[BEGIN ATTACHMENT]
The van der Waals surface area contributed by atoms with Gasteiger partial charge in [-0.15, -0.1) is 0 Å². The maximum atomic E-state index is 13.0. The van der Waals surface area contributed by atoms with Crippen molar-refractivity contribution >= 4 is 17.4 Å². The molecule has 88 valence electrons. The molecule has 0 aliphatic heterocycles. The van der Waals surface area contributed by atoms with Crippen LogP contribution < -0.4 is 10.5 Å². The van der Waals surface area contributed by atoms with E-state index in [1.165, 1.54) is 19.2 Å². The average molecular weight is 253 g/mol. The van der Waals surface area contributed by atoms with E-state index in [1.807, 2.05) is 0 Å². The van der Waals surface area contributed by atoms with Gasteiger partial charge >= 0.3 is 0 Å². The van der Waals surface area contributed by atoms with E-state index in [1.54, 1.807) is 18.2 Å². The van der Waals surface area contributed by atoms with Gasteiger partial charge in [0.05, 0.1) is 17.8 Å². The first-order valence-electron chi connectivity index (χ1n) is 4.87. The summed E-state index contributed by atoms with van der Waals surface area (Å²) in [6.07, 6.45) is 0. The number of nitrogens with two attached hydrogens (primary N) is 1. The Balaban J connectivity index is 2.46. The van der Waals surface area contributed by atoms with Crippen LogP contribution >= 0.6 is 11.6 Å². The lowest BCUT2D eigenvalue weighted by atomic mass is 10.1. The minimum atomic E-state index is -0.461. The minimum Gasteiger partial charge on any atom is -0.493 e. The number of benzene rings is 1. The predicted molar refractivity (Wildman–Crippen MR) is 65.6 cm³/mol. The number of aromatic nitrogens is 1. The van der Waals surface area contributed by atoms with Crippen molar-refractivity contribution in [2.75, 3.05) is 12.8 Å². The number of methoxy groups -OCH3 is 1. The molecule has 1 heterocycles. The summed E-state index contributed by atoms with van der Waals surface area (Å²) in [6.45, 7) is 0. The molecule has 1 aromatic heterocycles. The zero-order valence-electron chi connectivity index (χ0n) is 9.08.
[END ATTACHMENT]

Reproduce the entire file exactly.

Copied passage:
The van der Waals surface area contributed by atoms with Gasteiger partial charge in [-0.15, -0.1) is 0 Å². The maximum atomic E-state index is 13.0. The van der Waals surface area contributed by atoms with Crippen molar-refractivity contribution >= 4 is 17.4 Å². The molecule has 88 valence electrons. The molecule has 0 aliphatic heterocycles. The van der Waals surface area contributed by atoms with Crippen LogP contribution < -0.4 is 10.5 Å². The van der Waals surface area contributed by atoms with E-state index in [1.165, 1.54) is 19.2 Å². The average molecular weight is 253 g/mol. The van der Waals surface area contributed by atoms with E-state index in [1.807, 2.05) is 0 Å². The van der Waals surface area contributed by atoms with Gasteiger partial charge >= 0.3 is 0 Å². The van der Waals surface area contributed by atoms with E-state index in [1.54, 1.807) is 18.2 Å². The van der Waals surface area contributed by atoms with Gasteiger partial charge in [0.05, 0.1) is 17.8 Å². The first-order valence-electron chi connectivity index (χ1n) is 4.87. The summed E-state index contributed by atoms with van der Waals surface area (Å²) in [6.07, 6.45) is 0. The number of nitrogens with two attached hydrogens (primary N) is 1. The Balaban J connectivity index is 2.46. The van der Waals surface area contributed by atoms with Crippen LogP contribution >= 0.6 is 11.6 Å². The lowest BCUT2D eigenvalue weighted by atomic mass is 10.1. The minimum atomic E-state index is -0.461. The minimum Gasteiger partial charge on any atom is -0.493 e. The number of benzene rings is 1. The predicted molar refractivity (Wildman–Crippen MR) is 65.6 cm³/mol. The number of aromatic nitrogens is 1. The van der Waals surface area contributed by atoms with Crippen molar-refractivity contribution in [2.75, 3.05) is 12.8 Å². The number of methoxy groups -OCH3 is 1. The molecule has 1 heterocycles. The summed E-state index contributed by atoms with van der Waals surface area (Å²) in [6.45, 7) is 0. The molecule has 1 aromatic heterocycles. The zero-order valence-electron chi connectivity index (χ0n) is 9.08.